Column: Michigan legislators should heed the Constitution on school funding, in good times and bad

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The Michigan Constitution, like its federal counterpart, was written to stand the test of time. It outlines, in largely broad form, the rights of the people, establishes the powers of our government and creates the foundation of our system of taxation and spending.

While Michigan’s Legislature passes a budget each year that fits within the framework that document, few things in those budgets have as clear a mandate to get right as K-12 schools funding. The Constitution requires that “the Legislature maintain and support a system of free public elementary and secondary schools as defined by law.” 

In fact, school funding is one of the only things our Constitution requires the Michigan Legislature to fund and fund properly. Yet, in recent years, support for our public schools has almost become an afterthought during budget discussions, with billions of dollars being “borrowed” from the state’s School Aid Fund to pay for other budget priorities. Meanwhile, schools are told to do more while accepting budgets that don’t even provide an inflationary increase in spending.

In the best of times, these priorities have failed in achieving our duty to provide our kids with the best education possible. During a crisis like the one we are currently living through with the COVID-19 pandemic, those same priorities jeopardize our ability to meet that constitutional provision entirely.

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Make no mistake, budget discussions in Lansing will require a litany of difficult decisions. However, we cannot continue to choose to balance budgets on the backs of our schools, our students and the future of our state. 

As it is, the budgets of every school across our state have already been stretched thin. The well-documented systematic disinvestment in school funding has long challenged our ability to fund needed programs in recent years. 

In order for schools to be able to reopen safely in the fall, extensive new health and safety guidelines will be required. Parents will expect the assurance that adequate measures are in place to keep students safe upon a return to school — as they should — and every one of those new guidelines will have a price tag attached.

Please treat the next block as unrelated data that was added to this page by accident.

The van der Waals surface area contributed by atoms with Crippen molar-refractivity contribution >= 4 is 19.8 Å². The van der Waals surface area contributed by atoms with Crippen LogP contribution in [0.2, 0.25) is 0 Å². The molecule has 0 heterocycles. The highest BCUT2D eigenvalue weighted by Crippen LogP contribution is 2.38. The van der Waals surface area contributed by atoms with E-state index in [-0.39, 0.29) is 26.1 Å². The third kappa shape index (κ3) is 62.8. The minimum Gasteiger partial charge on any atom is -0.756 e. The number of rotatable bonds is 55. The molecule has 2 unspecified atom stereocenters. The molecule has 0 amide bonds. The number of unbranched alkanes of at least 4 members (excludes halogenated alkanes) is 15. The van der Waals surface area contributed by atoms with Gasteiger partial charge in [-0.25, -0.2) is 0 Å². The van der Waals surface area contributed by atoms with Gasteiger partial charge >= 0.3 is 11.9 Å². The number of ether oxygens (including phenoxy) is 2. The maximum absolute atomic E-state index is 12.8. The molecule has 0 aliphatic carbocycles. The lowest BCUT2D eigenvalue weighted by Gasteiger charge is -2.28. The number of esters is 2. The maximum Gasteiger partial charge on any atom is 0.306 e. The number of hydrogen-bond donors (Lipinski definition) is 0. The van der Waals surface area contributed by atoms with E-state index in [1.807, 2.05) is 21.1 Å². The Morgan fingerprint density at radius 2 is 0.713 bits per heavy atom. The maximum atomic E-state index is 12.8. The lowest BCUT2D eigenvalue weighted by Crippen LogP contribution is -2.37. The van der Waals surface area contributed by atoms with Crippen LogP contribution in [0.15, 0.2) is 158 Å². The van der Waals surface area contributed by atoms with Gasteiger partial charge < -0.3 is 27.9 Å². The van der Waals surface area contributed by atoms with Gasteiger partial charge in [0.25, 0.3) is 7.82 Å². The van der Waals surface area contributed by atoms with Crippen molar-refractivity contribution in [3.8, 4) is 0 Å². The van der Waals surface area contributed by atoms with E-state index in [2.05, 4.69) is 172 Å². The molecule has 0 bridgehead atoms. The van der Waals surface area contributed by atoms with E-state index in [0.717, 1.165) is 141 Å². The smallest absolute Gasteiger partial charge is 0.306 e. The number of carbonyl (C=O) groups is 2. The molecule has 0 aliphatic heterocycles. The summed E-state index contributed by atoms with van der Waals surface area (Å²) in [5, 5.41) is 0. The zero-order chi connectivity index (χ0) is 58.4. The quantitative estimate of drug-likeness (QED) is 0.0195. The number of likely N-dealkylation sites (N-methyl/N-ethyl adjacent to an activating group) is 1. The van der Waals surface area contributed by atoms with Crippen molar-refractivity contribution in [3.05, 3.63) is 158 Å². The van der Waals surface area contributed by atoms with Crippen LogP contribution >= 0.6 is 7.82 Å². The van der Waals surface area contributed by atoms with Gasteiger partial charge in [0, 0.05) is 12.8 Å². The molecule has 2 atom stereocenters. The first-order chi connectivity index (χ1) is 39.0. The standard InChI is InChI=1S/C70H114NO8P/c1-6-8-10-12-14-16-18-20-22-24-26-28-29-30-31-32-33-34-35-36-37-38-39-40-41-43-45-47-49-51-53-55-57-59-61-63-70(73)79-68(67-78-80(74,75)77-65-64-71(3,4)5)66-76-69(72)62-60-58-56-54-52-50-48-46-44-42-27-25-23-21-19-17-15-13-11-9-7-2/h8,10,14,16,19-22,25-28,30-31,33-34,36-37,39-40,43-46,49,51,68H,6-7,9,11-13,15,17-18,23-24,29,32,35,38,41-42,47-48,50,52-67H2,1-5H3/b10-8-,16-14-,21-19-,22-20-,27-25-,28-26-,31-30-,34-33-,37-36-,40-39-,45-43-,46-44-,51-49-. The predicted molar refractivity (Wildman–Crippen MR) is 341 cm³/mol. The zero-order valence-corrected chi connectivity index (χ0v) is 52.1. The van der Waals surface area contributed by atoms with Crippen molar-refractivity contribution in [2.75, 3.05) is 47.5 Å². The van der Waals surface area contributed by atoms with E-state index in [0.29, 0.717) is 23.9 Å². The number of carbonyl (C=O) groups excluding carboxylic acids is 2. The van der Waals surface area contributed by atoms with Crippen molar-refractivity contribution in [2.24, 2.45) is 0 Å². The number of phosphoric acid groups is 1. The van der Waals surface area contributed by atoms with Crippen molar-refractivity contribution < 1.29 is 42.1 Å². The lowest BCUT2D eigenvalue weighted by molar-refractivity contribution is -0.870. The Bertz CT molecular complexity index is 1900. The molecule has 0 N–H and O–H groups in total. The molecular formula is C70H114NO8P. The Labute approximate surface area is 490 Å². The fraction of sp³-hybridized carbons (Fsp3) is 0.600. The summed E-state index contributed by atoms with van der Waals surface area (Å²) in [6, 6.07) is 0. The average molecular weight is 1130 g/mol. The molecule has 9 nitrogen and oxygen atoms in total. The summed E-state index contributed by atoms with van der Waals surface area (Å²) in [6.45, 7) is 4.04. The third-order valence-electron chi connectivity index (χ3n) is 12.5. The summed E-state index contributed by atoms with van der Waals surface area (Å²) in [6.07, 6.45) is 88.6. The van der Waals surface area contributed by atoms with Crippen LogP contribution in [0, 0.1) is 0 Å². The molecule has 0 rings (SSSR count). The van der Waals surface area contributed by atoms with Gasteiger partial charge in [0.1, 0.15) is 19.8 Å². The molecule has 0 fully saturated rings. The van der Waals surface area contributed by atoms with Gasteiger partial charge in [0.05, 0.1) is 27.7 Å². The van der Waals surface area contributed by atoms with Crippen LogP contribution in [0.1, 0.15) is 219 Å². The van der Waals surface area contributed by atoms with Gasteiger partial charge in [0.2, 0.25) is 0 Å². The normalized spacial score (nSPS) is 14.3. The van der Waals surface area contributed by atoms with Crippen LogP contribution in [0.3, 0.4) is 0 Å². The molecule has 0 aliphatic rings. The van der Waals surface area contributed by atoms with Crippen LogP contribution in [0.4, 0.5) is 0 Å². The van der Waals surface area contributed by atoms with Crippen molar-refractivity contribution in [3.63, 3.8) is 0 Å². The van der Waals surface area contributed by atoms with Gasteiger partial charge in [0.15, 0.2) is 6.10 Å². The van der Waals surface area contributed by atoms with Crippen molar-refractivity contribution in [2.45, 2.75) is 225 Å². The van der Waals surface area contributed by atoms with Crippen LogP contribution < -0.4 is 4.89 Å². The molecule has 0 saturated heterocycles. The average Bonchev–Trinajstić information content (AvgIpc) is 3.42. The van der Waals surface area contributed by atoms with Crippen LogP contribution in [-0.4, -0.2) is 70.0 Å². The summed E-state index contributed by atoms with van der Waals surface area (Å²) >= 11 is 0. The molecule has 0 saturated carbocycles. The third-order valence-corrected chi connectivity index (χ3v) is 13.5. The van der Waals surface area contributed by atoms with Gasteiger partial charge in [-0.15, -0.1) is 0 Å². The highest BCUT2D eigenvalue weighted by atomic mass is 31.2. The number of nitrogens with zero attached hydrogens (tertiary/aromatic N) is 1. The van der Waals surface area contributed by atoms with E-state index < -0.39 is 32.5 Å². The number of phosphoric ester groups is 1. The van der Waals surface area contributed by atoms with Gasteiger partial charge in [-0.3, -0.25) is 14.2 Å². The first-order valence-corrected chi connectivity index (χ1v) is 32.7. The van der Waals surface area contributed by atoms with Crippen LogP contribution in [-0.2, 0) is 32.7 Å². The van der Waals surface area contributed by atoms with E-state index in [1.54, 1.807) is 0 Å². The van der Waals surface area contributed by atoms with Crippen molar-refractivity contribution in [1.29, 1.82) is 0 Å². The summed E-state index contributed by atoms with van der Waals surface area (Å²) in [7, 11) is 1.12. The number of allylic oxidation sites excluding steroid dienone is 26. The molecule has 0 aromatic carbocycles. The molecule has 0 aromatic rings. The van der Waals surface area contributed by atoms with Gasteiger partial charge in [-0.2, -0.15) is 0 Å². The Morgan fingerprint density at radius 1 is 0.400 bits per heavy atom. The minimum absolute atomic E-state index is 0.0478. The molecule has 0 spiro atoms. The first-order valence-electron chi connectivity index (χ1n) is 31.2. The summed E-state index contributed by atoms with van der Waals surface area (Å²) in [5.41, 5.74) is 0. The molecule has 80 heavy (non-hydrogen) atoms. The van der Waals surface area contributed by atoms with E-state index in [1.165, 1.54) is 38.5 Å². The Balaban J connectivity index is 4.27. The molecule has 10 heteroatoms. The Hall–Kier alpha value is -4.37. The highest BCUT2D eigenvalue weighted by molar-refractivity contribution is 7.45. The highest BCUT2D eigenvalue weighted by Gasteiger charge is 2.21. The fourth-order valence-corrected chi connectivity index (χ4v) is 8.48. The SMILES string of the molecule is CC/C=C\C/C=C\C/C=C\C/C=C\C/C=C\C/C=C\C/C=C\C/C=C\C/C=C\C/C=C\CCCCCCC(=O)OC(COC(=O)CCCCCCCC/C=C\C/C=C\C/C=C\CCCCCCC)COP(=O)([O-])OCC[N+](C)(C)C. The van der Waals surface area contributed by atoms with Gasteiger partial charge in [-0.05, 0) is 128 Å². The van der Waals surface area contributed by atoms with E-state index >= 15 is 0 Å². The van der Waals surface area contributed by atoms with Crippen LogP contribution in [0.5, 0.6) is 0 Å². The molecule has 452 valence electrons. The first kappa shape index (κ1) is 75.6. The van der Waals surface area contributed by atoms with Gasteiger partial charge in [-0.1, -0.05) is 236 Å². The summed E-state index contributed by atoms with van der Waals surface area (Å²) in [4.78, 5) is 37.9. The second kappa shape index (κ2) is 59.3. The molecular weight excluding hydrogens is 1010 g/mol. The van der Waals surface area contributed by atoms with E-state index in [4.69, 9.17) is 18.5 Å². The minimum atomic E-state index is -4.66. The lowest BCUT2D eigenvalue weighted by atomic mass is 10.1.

In fact, according to a new analysis from the Tri-County Alliance for Public Education, these expected health and safety requirements will add more than $1 billion in new costs for school districts statewide for the upcoming school year. Without additional support, this equates to $665 per pupil that would be diverted from students’ education.

Recent action in Lansing demonstrates a willingness to work toward a solution, but schools have billions of dollars in unfunded costs next year due to budget deficits and COVID-19 related expenses. Without significant funding, the types of cuts to a school district’s budget that would be required are not something schools can simply absorb. 

It would be devastating. Cuts of any kind would have the potential to require districts to lay off a significant portion of their teaching staff, eliminate key educational programs for students, or even prevent them from reopening their doors at all.

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The Michigan Legislature has available resources in the state’s rainy day fund that can, and should, be directed toward alleviating the current budget shortfall before any cuts to K-12 education are considered. This kind of large-scale crisis is precisely what the fund was created to cover. 

We know that the most immediate answer to avoid these cuts is to have additional stimulus dollars come from Washington. The federal HEROES Act stimulus package, passed by the U.S. House, included nearly $60 billion in funding for K-12 school districts across the country as part of a broader effort to stabilize state budgets. 

The legislation was a significant step in the right direction to cover the budget shortfalls schools will face for years to come as a result of COVID-19, but it didn’t pass the U.S. Senate. Unsurprisingly, politics are getting in the way.

And, frankly, schools don’t have time for that. 

When our lawmakers take their oath to uphold our state’s Constitution, they are making a promise to adhere to its directive to ensure our K-12 schools are funded appropriately. Upholding that oath will require Michigan legislators to allocate significant funding for schools, and to do so swiftly.

Kenneth Gutman
Kenneth Gutman has 28 years of collective educational experience serving in leadership roles in three Oakland County school districts. He joined Walled Lake Consolidated School District in November of 2010 as Superintendent of Schools after serving, in other districts, as superintendent; assistant superintendent of Human Resources, Curriculum and Instruction; assistant superintendent of Human Resources; principal; assistant principal; and, teacher. He earned both his Education Specialist Certificate and master’s degree from Wayne State University and bachelor’s degree from Michigan State University.